St. Luke’s Episcopal Church donates historic book to Emily Knapp Museum

By on December 24, 2018
Bill Plews and Norm Knapp, son of the late Emily L. Knapp, present a copy of the book “The Christmas Font,” penned by Brockport resident Mary Jane Holmes, to Susan Savard, head of volunteers at the Emily Knapp Museum. The book is a gift from St. Luke’s Episcopal Church to the Emily Knapp Museum.

Bill Plews and Norm Knapp, son of the late Emily L. Knapp, present a copy of the book “The Christmas Font,” penned by Brockport resident Mary Jane Holmes, to Susan Savard, head of volunteers at the Emily Knapp Museum. The book is a gift from St. Luke’s Episcopal Church to the Emily Knapp Museum.

Book completes museum’s
Mary Jane Holmes Classic Collection

It all started with a conversation between Bill Plews, rector’s warden at St. Luke’s Episcopal Church, and Sue Savard, head of volunteers at the Emily L. Knapp Museum. Sue mentioned to Bill that the museum had a complete collection of the writings of Brockport’s famed 19th-century author Mary Jane Holmes, except for The Christmas Font. The novelette, which was published in 1868, tells the true story of how the children of St. Luke’s raised the money to commission the church’s Baptismal Font. The beloved Font has been used to baptize infants, children and adults since its dedication on Christmas Eve 1867.

St. Luke’s has its own copy of The Christmas Font and treasures it. So, following the fateful conversation with Sue, Bill came up with the idea to purchase a copy of the book and donate it to the museum. He took his idea to the church’s vestry and everyone agreed it was the thing to do. Bill turned to the Internet and found an original copy of the book.

During worship services on Sunday, December 16, standing before the same Baptismal Font depicted in the story, Norm Knapp, son of the late Emily Knapp for whom the museum is named, presented a copy of the book to Sue on behalf of the people of St. Luke’s. It was on this spot more than 150 years before that the Italian marble Font was presented to St. Luke’s by the children who made the gift possible. Carved into the lovely Font are these words:

Presented by the children of St. Luke’s Sunday School, Christmas 1867, which is followed by the scripture, Suffer the little children to come unto me, and forbid them not. (Matthew 19:14)

Mary Jane and Daniel Holmes commissioned the stained-glass window Flight Into Egypt, which was crafted in antique glass and painted in England circa 1890. It is one of 14 stained glass windows which tell the story of the life of Jesus and include five windows created by Louis Comfort Tiffany.

Mary Jane and Daniel Holmes commissioned the stained-glass window Flight Into Egypt, which was crafted in antique glass and painted in England circa 1890. It is one of 14 stained glass windows which tell the story of the life of Jesus and include five windows created by Louis Comfort Tiffany.

Holmes writes of the children those many years ago:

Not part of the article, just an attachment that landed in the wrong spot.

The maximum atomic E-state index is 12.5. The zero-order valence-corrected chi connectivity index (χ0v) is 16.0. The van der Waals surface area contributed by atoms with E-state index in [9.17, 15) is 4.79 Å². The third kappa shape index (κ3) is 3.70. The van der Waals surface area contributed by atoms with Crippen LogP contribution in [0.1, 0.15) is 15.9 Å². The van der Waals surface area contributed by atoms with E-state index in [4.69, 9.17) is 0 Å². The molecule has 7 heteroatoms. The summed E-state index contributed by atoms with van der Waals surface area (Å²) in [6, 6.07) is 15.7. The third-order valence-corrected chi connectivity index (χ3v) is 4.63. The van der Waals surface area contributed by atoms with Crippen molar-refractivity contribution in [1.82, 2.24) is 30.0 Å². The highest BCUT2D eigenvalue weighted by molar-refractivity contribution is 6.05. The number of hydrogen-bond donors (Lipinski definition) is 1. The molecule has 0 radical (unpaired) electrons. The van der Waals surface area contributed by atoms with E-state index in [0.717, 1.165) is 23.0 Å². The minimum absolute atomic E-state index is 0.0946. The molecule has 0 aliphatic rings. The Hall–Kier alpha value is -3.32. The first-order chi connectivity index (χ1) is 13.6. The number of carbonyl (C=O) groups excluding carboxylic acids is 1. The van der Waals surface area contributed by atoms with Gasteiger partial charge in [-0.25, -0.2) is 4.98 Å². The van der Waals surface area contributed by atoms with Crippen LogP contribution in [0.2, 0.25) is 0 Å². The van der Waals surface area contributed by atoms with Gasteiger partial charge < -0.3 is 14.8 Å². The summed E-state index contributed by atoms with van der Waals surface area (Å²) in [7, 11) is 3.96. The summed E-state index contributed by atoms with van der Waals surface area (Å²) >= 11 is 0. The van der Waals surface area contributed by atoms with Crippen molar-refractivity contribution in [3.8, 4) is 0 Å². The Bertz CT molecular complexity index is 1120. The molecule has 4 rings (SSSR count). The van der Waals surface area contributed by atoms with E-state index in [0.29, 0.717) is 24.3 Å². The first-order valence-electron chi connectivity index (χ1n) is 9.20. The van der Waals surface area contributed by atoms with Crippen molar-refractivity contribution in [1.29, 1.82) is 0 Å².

“and as, while writing this story of The Font, the actors in the fair have one by one passed in review before me, I have kissed and blessed them all, and asked that God would keep them to a green old age, when, perhaps, they may read, with strange, curious feelings, what I have written of them.

“And to the children I have never seen but who may read this story, I would say, I love you, too; — l love you because you are children and parts of God’s great family, and I pray him that you may one day meet in the better world with every one of those who helped to buy the Font, and her who wrote its story.”

Receiving the copy of The Christmas Font, Sue said, “Mary Jane Holmes was noted for her kindness, generosity, and love of St. Luke’s Parish and her Sunday school children. Today’s parishioners followed in her footsteps by donating an original copy of her book to the Emily L. Knapp Museum. This endearing book will complete our collection of her works. Blessings to all as you celebrate the season.”

Mary Jane and her husband Daniel, long-time parishioners of St. Luke’s, were active in the church throughout their years in Brockport. Mary Jane taught Sunday school and whenever the couple travelled, they would always leave a sum of money with the rector of St. Luke’s to be used to help anyone in need during their absence. They also commissioned St. Luke’s stained-glass window, Flight into Egypt, one of 14 windows that tell the story of the life of Christ. Daniel also dedicated the church’s original pulpit.

Mary Jane Holmes was born April 5, 1825. She and her husband Daniel moved to Brockport in 1852 where she remained until her death in 1907. The couple lived in what Mary Jane referred to as the “Brown Cottage,” located on College Street. Mary Jane is buried beside her husband in the High Street Cemetery, not far from where she spent much of her adult life.

Over the course of her writing career Mary Jane published 39 novels, as well as short stories. Her first novel sold 250,000 copies and she went on to see a total sales of two million copies in her lifetime, second only to Harriet Beecher Stowe. Her books Tempest and Sunshine, and Lena Rivers were made into motion pictures.

Critics of the time and into early 20th century classified Holmes’ and other women authors’ work as “sentimental.” The critics downplayed Holmes’ books because of their appeal to the common reader. Recent critics, however, recognize Holmes for her courage for dealing seriously with issues of gender, race and class, as well as slavery and the Civil War.

St. Luke’s welcomes visitors to see the historic Baptismal Font and the stained glass windows, which include five created by famed stained-glass master Louise Comfort Tiffany. The church office is open Monday through Thursday, 9 a.m. to 1 p.m. Sunday services are at 9 a.m.

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